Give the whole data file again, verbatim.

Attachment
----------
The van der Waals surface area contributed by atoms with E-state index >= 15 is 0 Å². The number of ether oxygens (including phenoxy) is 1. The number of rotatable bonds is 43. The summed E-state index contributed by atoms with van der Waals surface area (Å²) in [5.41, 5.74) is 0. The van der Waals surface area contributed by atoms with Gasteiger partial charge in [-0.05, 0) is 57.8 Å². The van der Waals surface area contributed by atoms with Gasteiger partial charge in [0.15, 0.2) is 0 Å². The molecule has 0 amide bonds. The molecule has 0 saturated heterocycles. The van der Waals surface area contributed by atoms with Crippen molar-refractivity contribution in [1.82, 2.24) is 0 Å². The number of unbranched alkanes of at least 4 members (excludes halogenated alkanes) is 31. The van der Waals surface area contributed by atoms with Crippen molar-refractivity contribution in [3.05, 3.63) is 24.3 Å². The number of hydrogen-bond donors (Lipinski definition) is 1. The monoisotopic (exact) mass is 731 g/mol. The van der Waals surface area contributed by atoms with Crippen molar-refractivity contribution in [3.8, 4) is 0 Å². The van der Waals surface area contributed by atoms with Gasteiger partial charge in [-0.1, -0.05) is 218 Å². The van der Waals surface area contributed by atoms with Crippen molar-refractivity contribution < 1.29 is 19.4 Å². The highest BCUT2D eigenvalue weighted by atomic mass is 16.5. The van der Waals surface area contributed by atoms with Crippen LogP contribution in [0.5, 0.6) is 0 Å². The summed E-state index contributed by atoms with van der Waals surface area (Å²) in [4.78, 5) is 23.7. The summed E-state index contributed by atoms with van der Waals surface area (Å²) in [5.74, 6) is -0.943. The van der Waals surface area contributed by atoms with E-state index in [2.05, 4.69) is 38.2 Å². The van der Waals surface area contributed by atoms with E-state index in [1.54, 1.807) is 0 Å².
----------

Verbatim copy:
The van der Waals surface area contributed by atoms with E-state index >= 15 is 0 Å². The number of ether oxygens (including phenoxy) is 1. The number of rotatable bonds is 43. The summed E-state index contributed by atoms with van der Waals surface area (Å²) in [5.41, 5.74) is 0. The van der Waals surface area contributed by atoms with Gasteiger partial charge in [-0.05, 0) is 57.8 Å². The van der Waals surface area contributed by atoms with Gasteiger partial charge in [0.15, 0.2) is 0 Å². The molecule has 0 amide bonds. The molecule has 0 saturated heterocycles. The van der Waals surface area contributed by atoms with Crippen molar-refractivity contribution in [1.82, 2.24) is 0 Å². The number of unbranched alkanes of at least 4 members (excludes halogenated alkanes) is 31. The van der Waals surface area contributed by atoms with Crippen molar-refractivity contribution in [3.05, 3.63) is 24.3 Å². The number of hydrogen-bond donors (Lipinski definition) is 1. The monoisotopic (exact) mass is 731 g/mol. The van der Waals surface area contributed by atoms with Crippen molar-refractivity contribution in [3.8, 4) is 0 Å². The van der Waals surface area contributed by atoms with Gasteiger partial charge in [-0.1, -0.05) is 218 Å². The van der Waals surface area contributed by atoms with Crippen molar-refractivity contribution < 1.29 is 19.4 Å². The highest BCUT2D eigenvalue weighted by atomic mass is 16.5. The van der Waals surface area contributed by atoms with Crippen LogP contribution in [0.5, 0.6) is 0 Å². The summed E-state index contributed by atoms with van der Waals surface area (Å²) in [4.78, 5) is 23.7. The summed E-state index contributed by atoms with van der Waals surface area (Å²) in [5.74, 6) is -0.943. The van der Waals surface area contributed by atoms with E-state index in [2.05, 4.69) is 38.2 Å². The van der Waals surface area contributed by atoms with E-state index in [1.54, 1.807) is 0 Å².